UNITED STATES COURT OF APPEALS FOR THE DISTRICT OF COLUMBIA CIRCUIT
Petition for Rehearing Denied March 15, 1971.
Fahy, Senior Circuit Judge, and Robinson and Wilkey, Circuit Judges. Fahy, Senior Circuit Judge (concurring in part, dissenting in part).
The two appellants were charged with second degree burglary *fn1 and grand larceny *fn2 arising out of an apparent theft from a midtown Washington jewelry store. Both were convicted of burglary but found not guilty of grand larceny. We affirm.
Appellants urge an apparent inconsistency in the jury verdict. But since the missing jewelry was never recovered, it is clear that the jury could have found that the value of that taken by the two appellants and their missing accomplice was less than the value required for grand larceny, or indeed that the missing jewelry had not been taken by the appellants at all, even though the jury was certain that appellants had burglarized the jewelry showcase by cutting a hole through the glass and attempting to remove jewelry.
Nor was there error in giving the so-called Allen *fn3 charge as part of the District Court's original charge to the jury. Whatever objections may be made to the Allen charge under certain circumstances, those objections have even less force when the Allen charge is given originally rather than later in an effort to pry a verdict out of a deadlocked jury. In one form or another it has been frequently approved by this court. *fn4
The trial court conducted a Luck *fn5 hearing, in which it was advised that from 1959 to the date of this offense appellant Simpson had been convicted of larceny twice and of robbery once. When he took the stand the Government sought and was permitted to introduce only the latest offense of robbery in 1962, some seven years before this trial, as bearing on honesty and veracity. Appellant Simpson contends the previous conviction was too remote and too prejudicial in relation to its probative value on appellant's credibility, with which our dissenting colleague agrees.
We think the evidence of conviction of robbery was properly allowed for impeachment purposes, and the trial judge instructed the jury it was to be considered only as bearing upon the appellant's credibility on the witness stand. A rule disallowing such conviction evidence would enable an accused to appear as a person whose character entitled him to complete credence, when the facts of his life are to the contrary. Excluding such evidence would also deny a valuable argument to the witness accused who has no prior record.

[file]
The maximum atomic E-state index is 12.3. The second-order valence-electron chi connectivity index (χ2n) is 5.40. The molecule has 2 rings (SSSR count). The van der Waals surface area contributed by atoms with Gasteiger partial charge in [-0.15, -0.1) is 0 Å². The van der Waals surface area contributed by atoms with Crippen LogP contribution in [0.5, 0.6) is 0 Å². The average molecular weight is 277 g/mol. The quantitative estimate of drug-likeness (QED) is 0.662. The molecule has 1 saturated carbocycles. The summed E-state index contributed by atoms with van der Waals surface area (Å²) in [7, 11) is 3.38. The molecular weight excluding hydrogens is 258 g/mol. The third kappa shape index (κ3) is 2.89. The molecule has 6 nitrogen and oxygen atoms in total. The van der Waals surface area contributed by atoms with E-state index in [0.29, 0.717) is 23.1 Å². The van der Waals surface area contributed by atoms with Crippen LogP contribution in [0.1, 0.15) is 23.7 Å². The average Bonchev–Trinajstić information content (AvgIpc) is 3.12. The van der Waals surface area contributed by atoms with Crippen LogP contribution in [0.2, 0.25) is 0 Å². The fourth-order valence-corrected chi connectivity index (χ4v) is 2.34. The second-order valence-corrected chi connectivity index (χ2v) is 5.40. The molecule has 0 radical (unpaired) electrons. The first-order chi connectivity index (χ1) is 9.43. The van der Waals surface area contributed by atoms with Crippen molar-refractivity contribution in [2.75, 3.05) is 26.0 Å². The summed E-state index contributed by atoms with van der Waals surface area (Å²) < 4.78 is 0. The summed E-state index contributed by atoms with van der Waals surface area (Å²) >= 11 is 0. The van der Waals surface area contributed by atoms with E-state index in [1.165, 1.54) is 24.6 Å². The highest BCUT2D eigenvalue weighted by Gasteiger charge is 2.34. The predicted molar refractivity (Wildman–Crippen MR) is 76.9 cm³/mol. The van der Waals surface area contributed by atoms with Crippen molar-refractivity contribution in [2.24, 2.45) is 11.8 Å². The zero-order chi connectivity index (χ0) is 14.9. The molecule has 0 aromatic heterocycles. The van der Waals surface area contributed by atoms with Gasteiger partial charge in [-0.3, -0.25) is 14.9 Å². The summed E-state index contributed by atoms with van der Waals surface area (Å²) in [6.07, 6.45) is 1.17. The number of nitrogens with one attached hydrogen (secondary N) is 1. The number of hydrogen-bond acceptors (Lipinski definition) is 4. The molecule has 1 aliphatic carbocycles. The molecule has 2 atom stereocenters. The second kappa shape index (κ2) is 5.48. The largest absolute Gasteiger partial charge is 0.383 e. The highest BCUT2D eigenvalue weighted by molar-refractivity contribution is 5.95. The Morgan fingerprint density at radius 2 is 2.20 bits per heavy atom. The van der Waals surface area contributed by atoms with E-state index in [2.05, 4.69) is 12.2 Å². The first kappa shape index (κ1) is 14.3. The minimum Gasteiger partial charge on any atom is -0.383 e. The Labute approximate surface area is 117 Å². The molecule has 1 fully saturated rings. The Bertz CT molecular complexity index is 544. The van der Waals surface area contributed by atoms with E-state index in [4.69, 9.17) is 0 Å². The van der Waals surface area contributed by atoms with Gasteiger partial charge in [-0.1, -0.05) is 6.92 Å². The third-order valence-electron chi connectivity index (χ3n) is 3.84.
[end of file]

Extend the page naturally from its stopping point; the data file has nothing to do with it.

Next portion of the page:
The trial judge here exercised his discretion after a careful review of relevant factors. It is difficult to reverse the District Court's decision on the ground he abused his discretion, when his determination was well within the parameters established by Congress for this jurisdiction, effective 1 February 1971. Section 14-305 of Title 14 of the District of Columbia Code will then provide that "for the purpose of attacking the credibility of a witness, evidence that the witness has been convicted of a criminal offense shall be admitted if offered, . . . only if the criminal offense . . . involved dishonesty or false statement (regardless of punishment." *fn6 And this is in accord with the standard of the proposed Rules of Evidence for the United States District Courts and Magistrates, March 1969 draft of Committee on Rules of Practice and Procedure of the Judicial Conference of the United States, Rule 6-09(a). *fn7 Appellant Simpson's previous offense of robbery involved dishonesty, and was therefore admissible and relevant to his credibility when Simpson essayed the role of witness.
As to the remoteness of the conviction, we observe that the trial judge was equally within the standard of Section 14-305 which will provide (effective 1 February 1971):
No evidence of any conviction of a witness is admissible under this section if a period of more than ten years has elapsed since the later of (i) the date of the release of the witness from commitment imposed for his most recent conviction of any criminal offense, or (ii) the expiration of the period of his parole, probation, or sentence granted or imposed with respect to his most recent conviction of any criminal offense.
We note that appellant Simpson had been incarcerated for the 1962 robbery until eight months prior to the burglary for which he was convicted. While this court has previously considered, as our dissenting colleague points out, that remoteness should be measured from the date of the previous conviction, not release, the new congressional standard will measure remoteness from the date of release from his most recent conviction. Appellant here had demonstrated his capacity to lead a blameless life for only eight months until his participation in this offense. The preliminary draft of proposed Rules of Evidence for the United States District Courts, Rule 6-09(b), is also in complete accord with the standard adopted by Congress for the District of Columbia. *fn8
On any standard, the trial judge was well within the bounds of his reasonable discretion here. As a practical matter, if we were to conclude the trial judge had abused his discretion on the basis of any standard of admissibility for impeachment purposes enunciated by this court, and were to remand for a new trial, the case would probably not come before the District Court until after 1 ...